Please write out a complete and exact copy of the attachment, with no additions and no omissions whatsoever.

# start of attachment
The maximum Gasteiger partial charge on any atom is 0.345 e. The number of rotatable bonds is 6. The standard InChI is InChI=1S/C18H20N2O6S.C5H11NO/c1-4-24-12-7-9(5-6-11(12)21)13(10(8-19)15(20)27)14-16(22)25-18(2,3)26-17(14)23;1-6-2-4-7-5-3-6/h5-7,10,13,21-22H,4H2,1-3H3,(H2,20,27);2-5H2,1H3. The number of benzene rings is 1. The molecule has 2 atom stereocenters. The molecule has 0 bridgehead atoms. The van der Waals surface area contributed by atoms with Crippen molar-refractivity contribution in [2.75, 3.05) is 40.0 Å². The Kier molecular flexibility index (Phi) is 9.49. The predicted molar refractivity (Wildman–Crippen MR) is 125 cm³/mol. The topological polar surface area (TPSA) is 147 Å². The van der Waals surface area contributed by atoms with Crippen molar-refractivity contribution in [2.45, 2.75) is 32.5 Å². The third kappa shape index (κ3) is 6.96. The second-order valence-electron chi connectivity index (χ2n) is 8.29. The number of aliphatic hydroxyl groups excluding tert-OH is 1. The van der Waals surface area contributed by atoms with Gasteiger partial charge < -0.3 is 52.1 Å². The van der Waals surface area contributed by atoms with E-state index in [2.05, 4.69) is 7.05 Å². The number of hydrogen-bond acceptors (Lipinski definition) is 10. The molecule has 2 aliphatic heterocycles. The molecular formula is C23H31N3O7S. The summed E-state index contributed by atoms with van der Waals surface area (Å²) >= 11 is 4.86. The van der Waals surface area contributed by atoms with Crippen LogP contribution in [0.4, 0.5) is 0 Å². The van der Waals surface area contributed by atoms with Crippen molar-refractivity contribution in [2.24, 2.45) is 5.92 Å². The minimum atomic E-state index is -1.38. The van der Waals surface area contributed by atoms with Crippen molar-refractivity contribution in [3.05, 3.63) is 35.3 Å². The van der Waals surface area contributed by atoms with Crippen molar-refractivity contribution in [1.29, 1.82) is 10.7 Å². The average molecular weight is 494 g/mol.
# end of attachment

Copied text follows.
The maximum Gasteiger partial charge on any atom is 0.345 e. The number of rotatable bonds is 6. The standard InChI is InChI=1S/C18H20N2O6S.C5H11NO/c1-4-24-12-7-9(5-6-11(12)21)13(10(8-19)15(20)27)14-16(22)25-18(2,3)26-17(14)23;1-6-2-4-7-5-3-6/h5-7,10,13,21-22H,4H2,1-3H3,(H2,20,27);2-5H2,1H3. The number of benzene rings is 1. The molecule has 2 atom stereocenters. The molecule has 0 bridgehead atoms. The van der Waals surface area contributed by atoms with Crippen molar-refractivity contribution in [2.75, 3.05) is 40.0 Å². The Kier molecular flexibility index (Phi) is 9.49. The predicted molar refractivity (Wildman–Crippen MR) is 125 cm³/mol. The topological polar surface area (TPSA) is 147 Å². The van der Waals surface area contributed by atoms with Crippen molar-refractivity contribution in [2.45, 2.75) is 32.5 Å². The third kappa shape index (κ3) is 6.96. The second-order valence-electron chi connectivity index (χ2n) is 8.29. The number of aliphatic hydroxyl groups excluding tert-OH is 1. The van der Waals surface area contributed by atoms with Gasteiger partial charge < -0.3 is 52.1 Å². The van der Waals surface area contributed by atoms with E-state index in [2.05, 4.69) is 7.05 Å². The number of hydrogen-bond acceptors (Lipinski definition) is 10. The molecule has 2 aliphatic heterocycles. The molecular formula is C23H31N3O7S. The summed E-state index contributed by atoms with van der Waals surface area (Å²) >= 11 is 4.86. The van der Waals surface area contributed by atoms with Crippen LogP contribution in [0.4, 0.5) is 0 Å². The van der Waals surface area contributed by atoms with Crippen molar-refractivity contribution in [2.24, 2.45) is 5.92 Å². The minimum atomic E-state index is -1.38. The van der Waals surface area contributed by atoms with Crippen molar-refractivity contribution in [3.05, 3.63) is 35.3 Å². The van der Waals surface area contributed by atoms with Crippen molar-refractivity contribution in [1.29, 1.82) is 10.7 Å². The average molecular weight is 494 g/mol.